oure

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Middle English[edit]

Etymology 1[edit]

From Old English ūre, from Proto-West Germanic *unsar, from Proto-Germanic *unseraz. Compare Middle Dutch onse and Middle High German unser.

Alternative forms[edit]

Pronunciation[edit]

Determiner[edit]

oure (nominative pronoun we)

  1. our
    • c. 1335-1361, William of Palerne (MS. King's College 13), folio 6, recto, lines 198-199; republished as W. W. Skeat, editor, The Romance of William of Palerne[1], London: Kegan Paul, Trench, Trübner & Co., 1867, OCLC 150454844, page 12:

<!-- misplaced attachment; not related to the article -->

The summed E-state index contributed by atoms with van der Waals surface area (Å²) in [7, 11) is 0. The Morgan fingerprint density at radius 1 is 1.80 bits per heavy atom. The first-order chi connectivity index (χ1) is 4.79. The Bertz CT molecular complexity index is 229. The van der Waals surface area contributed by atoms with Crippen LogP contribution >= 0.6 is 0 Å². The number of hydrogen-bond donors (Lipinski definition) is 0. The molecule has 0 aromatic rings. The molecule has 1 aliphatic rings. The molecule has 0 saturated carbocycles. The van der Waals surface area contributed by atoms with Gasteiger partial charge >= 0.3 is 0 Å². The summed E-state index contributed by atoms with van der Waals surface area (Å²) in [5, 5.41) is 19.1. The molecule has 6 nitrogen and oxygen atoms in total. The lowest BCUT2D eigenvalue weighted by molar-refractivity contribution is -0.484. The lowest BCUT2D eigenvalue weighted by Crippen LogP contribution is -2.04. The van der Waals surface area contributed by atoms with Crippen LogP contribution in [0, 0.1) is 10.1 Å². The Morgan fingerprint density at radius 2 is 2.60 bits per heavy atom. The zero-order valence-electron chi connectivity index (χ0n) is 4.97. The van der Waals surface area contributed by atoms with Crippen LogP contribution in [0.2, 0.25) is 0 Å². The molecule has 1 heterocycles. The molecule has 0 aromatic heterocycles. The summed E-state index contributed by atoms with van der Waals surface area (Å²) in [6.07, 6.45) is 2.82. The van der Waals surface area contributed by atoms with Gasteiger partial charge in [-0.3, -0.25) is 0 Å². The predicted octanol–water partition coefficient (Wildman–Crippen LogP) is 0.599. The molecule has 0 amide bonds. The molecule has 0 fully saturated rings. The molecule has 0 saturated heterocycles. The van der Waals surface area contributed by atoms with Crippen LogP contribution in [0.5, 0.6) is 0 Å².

Hit tidde after on a time · as tellus our bokes / as þis bold barn his beſtes · blybeliche keped []
      Afterwards, as our books record, it happened one day that / while this brave child was peacefully looking after his animals []
  2. my, mine (This is equivalent to Modern English "royal we", but is also used informally).
Descendants[edit]
  • English: our
  • Scots: oor, wir
  • Yola: oor, our, oore
See also[edit]
References[edit]

Etymology 2[edit]

From Old English ūr (aurochs), from Proto-Germanic *ūraz.

Alternative forms[edit]

Pronunciation[edit]

Noun[edit]

oure

  1. (rare) aurochs
Descendants[edit]
  • English: owre (obsolete)
References[edit]

Etymology 3[edit]

Noun[edit]

oure

  1. Alternative form of houre

Etymology 4[edit]

Determiner[edit]

oure

  1. Alternative form of your